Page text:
Mortgage lending reached a record high during June on the back of the housing market revival, figures showed yesterday.
A total of £32.2 billion was advanced during the month, beating the previous record of £29.1 billion set in May, according to the Council of Mortgage Lenders.
The group said lending usually strengthened in June, reflecting the pick-up in house buying during the spring months, adding that the 11 per cent month-onmonth rise was broadly in line with previous June increases.
But it added that the level of approvals suggested demand both from people buying a property and those r emortgaging remained strong, and robust lending looked set to continue during the summer months.
CML director general Michael Coogan said: "Record levels of lending have been achieved in nine of the past 12 months.
"The figure reflects the seasonal rise in house buying, strong house price growth and high levels of remortgaging activity."
But he added that with inflation above the Bank of England's target, there was a real risk that interest rates could rise, and this may moderate lending towards the end of the year.
The British Bankers' Association also reported strong lending by the major banks during June.
It said net lending, which strips out redemptions and repayments, reached £5.6 billion during the month, down slightly on May's figure of £5.82 billion, but up on the recent monthly average of £5.3 billion.
It added that mortgage lending during the first half of the year had been 18 per cent stronger than during the same period of 2005.
The figures will further ignite the debate as to whether the mini-boom in the housing market is continuing.
Mortgage lending remains strong, while property web-site Rightmove said house prices in England and Wales soared by 2.9 per cent during the four weeks to July 8, their strongest rise for nearly five years.
The Royal Institution of Chartered Surveyors also said house prices in London rose at their fastest rate for six-and-a-half years during June, while in the South-east price rises reached a four-year high, and demand across the country remains at record levels.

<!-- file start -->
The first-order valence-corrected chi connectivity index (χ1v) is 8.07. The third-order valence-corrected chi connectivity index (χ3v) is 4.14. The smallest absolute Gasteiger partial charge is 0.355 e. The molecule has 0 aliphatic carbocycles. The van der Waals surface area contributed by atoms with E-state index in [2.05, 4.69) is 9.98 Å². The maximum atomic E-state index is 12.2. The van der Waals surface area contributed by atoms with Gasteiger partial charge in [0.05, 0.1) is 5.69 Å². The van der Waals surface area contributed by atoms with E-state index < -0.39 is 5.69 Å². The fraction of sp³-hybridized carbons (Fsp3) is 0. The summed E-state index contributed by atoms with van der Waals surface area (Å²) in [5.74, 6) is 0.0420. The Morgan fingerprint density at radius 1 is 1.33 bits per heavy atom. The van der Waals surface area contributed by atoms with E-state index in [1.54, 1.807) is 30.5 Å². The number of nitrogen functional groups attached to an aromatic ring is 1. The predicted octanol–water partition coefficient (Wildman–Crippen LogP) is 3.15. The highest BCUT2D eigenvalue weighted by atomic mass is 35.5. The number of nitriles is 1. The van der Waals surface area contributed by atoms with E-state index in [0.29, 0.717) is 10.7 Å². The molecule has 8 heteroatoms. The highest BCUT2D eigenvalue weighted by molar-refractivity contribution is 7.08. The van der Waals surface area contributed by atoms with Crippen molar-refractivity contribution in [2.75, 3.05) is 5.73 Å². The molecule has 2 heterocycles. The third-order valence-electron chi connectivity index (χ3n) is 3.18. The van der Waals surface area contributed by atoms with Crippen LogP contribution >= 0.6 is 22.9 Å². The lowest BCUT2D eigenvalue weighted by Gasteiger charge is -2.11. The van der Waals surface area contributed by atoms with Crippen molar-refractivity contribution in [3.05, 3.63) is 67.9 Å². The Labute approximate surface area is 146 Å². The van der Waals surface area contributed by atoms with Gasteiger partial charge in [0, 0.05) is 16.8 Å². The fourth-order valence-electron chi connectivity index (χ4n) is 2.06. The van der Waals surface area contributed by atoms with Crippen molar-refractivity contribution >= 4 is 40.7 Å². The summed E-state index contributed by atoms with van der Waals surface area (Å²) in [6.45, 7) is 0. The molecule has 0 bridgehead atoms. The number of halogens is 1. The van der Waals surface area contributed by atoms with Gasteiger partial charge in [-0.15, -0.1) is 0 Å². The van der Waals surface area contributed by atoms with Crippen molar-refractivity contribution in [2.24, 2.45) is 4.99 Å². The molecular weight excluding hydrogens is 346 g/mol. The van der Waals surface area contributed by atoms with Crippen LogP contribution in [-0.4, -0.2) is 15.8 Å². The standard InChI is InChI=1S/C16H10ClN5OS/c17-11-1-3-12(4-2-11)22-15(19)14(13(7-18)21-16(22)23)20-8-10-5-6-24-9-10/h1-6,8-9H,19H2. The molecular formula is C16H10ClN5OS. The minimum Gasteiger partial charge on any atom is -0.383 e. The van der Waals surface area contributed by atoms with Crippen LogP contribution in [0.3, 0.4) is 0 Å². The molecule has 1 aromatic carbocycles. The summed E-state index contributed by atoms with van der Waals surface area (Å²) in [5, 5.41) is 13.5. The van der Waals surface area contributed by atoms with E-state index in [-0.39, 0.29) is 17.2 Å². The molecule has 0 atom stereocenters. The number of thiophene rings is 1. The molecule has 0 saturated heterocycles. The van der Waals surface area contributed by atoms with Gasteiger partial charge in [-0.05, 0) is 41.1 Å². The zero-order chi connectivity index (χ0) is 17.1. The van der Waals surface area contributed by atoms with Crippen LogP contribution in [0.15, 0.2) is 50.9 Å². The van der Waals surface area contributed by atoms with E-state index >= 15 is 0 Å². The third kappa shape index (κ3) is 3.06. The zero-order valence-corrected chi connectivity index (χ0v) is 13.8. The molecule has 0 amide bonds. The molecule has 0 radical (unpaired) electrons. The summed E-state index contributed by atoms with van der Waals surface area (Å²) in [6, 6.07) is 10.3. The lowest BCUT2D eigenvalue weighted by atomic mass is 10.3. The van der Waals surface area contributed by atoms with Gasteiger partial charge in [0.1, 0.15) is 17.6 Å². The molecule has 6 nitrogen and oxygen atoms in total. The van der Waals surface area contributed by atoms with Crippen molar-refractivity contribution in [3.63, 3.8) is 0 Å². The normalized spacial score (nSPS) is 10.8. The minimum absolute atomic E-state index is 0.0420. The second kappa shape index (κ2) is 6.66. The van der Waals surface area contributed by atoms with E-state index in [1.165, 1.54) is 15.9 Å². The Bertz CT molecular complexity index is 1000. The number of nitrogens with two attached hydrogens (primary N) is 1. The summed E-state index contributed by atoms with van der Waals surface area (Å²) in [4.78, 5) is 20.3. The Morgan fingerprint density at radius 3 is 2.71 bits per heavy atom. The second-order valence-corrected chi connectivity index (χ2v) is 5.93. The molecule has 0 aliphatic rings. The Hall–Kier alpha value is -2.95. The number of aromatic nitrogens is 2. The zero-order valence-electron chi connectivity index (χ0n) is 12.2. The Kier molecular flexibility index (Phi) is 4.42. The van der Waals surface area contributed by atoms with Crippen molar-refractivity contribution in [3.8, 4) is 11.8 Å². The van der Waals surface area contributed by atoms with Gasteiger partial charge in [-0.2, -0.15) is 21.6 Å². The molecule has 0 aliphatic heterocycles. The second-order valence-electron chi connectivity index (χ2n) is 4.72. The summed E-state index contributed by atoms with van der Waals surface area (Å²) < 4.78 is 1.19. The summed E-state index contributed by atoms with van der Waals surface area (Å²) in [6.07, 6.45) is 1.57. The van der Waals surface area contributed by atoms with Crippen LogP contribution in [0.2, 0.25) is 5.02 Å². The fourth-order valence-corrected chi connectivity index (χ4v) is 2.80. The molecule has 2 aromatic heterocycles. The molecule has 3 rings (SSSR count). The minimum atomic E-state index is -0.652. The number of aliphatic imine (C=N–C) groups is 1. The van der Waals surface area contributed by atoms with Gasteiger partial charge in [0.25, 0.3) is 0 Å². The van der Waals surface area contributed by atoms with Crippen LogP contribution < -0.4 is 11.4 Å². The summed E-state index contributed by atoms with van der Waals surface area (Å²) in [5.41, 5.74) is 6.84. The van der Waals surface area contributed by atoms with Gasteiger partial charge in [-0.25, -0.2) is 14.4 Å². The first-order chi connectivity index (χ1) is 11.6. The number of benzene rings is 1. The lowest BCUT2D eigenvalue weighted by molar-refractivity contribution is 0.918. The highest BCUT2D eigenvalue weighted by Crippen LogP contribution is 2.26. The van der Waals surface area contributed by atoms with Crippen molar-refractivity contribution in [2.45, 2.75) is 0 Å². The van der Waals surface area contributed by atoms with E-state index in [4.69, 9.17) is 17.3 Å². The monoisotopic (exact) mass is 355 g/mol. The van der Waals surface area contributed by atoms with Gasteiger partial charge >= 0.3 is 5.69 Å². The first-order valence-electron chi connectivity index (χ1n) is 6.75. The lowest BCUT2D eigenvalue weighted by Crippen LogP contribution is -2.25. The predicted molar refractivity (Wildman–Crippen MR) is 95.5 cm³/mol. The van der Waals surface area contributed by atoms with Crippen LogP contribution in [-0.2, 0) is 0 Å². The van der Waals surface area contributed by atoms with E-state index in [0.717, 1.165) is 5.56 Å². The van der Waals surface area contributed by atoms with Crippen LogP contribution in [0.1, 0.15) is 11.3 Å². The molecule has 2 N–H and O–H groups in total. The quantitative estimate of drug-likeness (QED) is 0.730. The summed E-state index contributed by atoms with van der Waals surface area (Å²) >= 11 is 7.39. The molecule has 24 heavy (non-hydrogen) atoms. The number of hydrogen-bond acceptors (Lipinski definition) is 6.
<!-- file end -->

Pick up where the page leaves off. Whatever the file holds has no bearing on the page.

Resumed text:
But figures from mortgage lenders Halifax and Nationwide showed the property market slowing down.
Nationwide has reported three months of subdued growth, with prices rising by just 0.1 per cent in April, 0.2 per cent in May and 0.3 per cent in June, while Halifax said prices edged ahead by just 0.1 per cent during May, and fell by 1.2 per cent in June.
Howard Archer, chief UK and European economist at Global Insight, said: "Very strong mortgage lending and approvals in June indicate that housing market activity is currently robust.
"This suggests that house prices may well spike higher in the near term at least, after showing some recent signs of losing momentum."
But he added that he still expected growth to eventually settle down into an extended period of relatively modest rises.
Philip Shaw, an economist at Investec, said: "The figures suggest that mortgage lend-ing remains buoyant, but I don't think there is a boom in the UK housing market."
But while mortgage lending remained strong during June, consumers continued to shun other forms of credit.
The BBA said unsecured lending, such as credit cards, loans and overdrafts, fell by £56 million during the month as people repaid more than they borrowed.
Within this figure lending through loans and overdrafts rose by just £189 million, well down on May's increase of £669 million, while credit card lending dropped by £245 million, following a £262 million fall the previous month.
Credit card borrowing has now fallen during four of the past six months.
David Dooks, BBA director of statistics, said: "Net unsecured lending in 2006, so far, has risen by less than half the increase seen in the same period of last year. Borrowing on credit cards remains particularly subdued."